According to the Department of Land Conservation & Development, the organization in charge of permits, ninety-five percent of these modifications were accepted between 2016 and 2023. However, a lot of developers and cities complain that navigating the stringent criteria for study and review can be time-consuming.

The League of Oregon towns, which is neutral on the bill, is represented by lobbyist Ariel Nelson. “While land supply is not a barrier for all cities, it is critical for some, and the current… process is time-consuming, cost-prohibitive, and litigious,” Nelson stated in written testimony.

The plan before lawmakers would expedite the process by relaxing some requirements and, if reached, waiving the 20-year population forecast. However, the plan still has a lot of limitations, most of which are a result of requests by Democrats.

Cities must demonstrate that they are land-locked and that they lack affordable housing in order to qualify. They would have to determine how much land has been developed inside the present boundary and sketch the history of their growth boundary over the preceding 20 years. Additionally, they would need to demonstrate that a particular proportion of households—those that spend over half of their income on housing—are highly cost burdened.

Generally speaking, cities would not be allowed to add valuable forest or agricultural area.

Cities with populations under 25,000, for instance, could only add a maximum of 50 “net residential” acres (20 hectares), which is less than one-tenth of a square mile (0.3 square kilometers). In addition, cities could only add relatively modest areas of land. The quantity of land used to construct homes—streets and utilities excluded—is referred to as a net residential acre.

Urban growth boundary restrictions would no longer be applicable after 2033.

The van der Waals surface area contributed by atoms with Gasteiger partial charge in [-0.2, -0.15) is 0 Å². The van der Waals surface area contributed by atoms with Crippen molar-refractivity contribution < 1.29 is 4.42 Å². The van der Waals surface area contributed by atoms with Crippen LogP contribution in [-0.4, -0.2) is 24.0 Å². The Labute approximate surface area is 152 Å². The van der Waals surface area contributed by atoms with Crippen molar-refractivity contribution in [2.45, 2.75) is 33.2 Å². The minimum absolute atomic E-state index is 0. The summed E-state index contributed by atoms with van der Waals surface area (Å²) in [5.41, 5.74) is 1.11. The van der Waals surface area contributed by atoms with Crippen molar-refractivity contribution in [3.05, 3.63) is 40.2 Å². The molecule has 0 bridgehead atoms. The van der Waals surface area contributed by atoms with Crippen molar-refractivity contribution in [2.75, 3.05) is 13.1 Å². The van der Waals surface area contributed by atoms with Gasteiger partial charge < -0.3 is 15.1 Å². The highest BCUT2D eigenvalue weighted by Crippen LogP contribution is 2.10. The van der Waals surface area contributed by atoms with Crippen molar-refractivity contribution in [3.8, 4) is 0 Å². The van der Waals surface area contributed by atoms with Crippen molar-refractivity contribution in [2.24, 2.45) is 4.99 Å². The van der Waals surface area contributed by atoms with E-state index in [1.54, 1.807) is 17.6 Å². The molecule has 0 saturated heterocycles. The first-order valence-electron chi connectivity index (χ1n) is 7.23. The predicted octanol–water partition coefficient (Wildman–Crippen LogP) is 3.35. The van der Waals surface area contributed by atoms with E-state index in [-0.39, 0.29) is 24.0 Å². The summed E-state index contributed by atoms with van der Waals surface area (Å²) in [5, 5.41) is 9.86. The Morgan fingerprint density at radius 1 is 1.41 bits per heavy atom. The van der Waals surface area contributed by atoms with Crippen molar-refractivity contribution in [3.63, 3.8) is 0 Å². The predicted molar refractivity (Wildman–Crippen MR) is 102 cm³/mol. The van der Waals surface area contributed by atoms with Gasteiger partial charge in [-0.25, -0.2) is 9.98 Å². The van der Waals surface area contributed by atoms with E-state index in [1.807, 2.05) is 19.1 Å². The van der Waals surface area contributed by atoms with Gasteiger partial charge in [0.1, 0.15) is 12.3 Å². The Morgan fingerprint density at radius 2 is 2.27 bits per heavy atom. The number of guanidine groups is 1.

The bill’s safeguards, according to state senator Deb Patterson, a member of the Senate’s housing committee and the Environmental Caucus, gave her confidence to support it. She was among the Democratic lawmakers who voted against the idea last year.

“I do believe I will vote yes, even though this bill isn’t perfect in the slightest,” she stated. A lot of effort has been done to improve it.

Sen. Dick Anderson, a Republican who serves on the Senate housing committee and is one of her colleagues, said that while he supports the bill, the boundary expansion criteria are “almost to the point of not being of use.”

“You shouldn’t be picturing an expansion along the lines of Las Vegas or Phoenix, with houses everywhere and subdivision after subdivision,” he stated.

In Anderson’s opinion, the bill’s other provisions—namely, the one that permits cities to “swap” land that is currently inside their borders but is difficult to develop due to topography or steep terrain for an equivalent amount of land nearby that is better suited for residential use—would be more beneficial in his coastal district.

To effectively address the situation, other factors must also be addressed, according to housing specialists. These concerns include growing building supply costs, a labor scarcity, and an increase in corporate ownership of housing.

The land use legislation has been addressed by lawmakers in the past, notably to promote industrial expansion. Most recently, they passed a law last year that permits the governor to choose up to eight locations for development in order to create space for semiconductor factories.